Head and neck cancers account for 3 to 5 percent of all cancer in the United States, according to the American Society of Clinical Oncology, which means proving the efficacy of a robotic detection technique could have a big impact on public health.
A University of Pittsburgh study shows using robotics to identify neck tumors can improve individualized treatment and increase survival rates.
The three-year study, led by Dr. Umamaheswar Duvvuri, an assistant professor of Otolaryngology, shows the use of trans-oral robotic surgery (TORS) more accurately identifies the cause of unknown swellings in the neck. TORS uses robotic cameras and other tools to reach into the oral cavity without making incisions needed to allow access by human hands and eyes.
The study looked at 206 head and neck robotic procedures performed at UPMC from 2009 through 2012. TORS were used on 22 patients with unidentified neck lumps. Of those 22 patients, the primary tumors were found in 19 cases.
Duvvuri, a head, neck and endocrine oncologic surgeon at UPMC, said TORS have a 90 percent success rate in finding primary tumors compared to past treatments.
“We were not able to do these types of procedures before easily,” he said. “Because the tissues on the back of the tongue are hard to reach. It’s not a straight shot. Having the robotics system allows us to get back to the back of the tongue and allows us to see these areas better and affect them.”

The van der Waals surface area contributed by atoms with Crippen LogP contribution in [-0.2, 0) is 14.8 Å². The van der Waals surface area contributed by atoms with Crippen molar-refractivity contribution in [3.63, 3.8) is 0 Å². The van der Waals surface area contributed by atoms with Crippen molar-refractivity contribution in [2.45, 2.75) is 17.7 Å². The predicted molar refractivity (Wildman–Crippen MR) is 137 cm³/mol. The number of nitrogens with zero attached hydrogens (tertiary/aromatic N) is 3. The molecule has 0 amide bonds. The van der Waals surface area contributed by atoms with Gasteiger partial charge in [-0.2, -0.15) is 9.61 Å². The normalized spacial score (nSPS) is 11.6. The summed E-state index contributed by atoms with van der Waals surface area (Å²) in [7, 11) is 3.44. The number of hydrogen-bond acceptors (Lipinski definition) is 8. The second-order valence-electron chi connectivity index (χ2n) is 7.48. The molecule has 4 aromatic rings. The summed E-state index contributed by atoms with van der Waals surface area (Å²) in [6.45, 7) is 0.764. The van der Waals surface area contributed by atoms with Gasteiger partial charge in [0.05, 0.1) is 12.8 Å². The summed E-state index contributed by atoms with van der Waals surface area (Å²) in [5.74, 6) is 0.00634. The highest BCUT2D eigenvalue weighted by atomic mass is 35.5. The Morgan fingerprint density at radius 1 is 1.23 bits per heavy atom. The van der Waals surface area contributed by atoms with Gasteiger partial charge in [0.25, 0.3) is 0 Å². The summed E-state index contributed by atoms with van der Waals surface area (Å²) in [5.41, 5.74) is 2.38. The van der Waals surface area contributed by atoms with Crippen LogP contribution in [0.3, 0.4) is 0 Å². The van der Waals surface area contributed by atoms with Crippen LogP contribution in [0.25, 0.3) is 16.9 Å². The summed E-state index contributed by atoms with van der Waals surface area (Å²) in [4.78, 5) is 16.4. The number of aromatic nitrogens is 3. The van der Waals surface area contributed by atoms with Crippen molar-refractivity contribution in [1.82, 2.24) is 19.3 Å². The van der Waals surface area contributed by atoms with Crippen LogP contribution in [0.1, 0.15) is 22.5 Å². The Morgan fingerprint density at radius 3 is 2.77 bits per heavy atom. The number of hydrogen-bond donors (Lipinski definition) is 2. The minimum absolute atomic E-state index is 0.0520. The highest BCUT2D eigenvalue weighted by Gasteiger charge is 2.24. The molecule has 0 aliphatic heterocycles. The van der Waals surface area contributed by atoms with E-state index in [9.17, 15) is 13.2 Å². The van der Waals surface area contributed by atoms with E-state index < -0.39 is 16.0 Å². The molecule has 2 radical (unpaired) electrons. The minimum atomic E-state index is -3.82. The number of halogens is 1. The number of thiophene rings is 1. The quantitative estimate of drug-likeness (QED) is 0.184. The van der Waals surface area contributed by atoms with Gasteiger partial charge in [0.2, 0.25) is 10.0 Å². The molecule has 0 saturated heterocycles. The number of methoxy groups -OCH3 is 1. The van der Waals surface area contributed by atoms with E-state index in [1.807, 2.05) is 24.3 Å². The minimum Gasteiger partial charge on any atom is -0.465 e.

Traditionally, doctors rely on endoscopies and scans to find tumors, but those methods only come with a 30 percent success rate.
The study shows patients who have their primary tumors identified at the initial surgical evaluation typically live at least a year longer than those who don’t.
Duvvuri said cases of head and neck cancers, like the human papillomavirus, are steadily increasing.
“It’s becoming a much more prevalent disease,” he said. “We’re seeing more and more of these patients and just at the University of Pittsburgh we have seen almost a quintupling of the incidents of these patients in the last two decades.”
Duvvuri is currently working on a clinical trial to test the uses of TORS in treatments and outcomes.
“What we’ve done so far is a retrospective study, which is a good starting point, but a prospective clinical trial is really the gold standard,” he said.
The American Society of Clinical Oncology estimates 53,640 people will develop head and neck cancers this year, while 11,520 people are expected to die from the disease.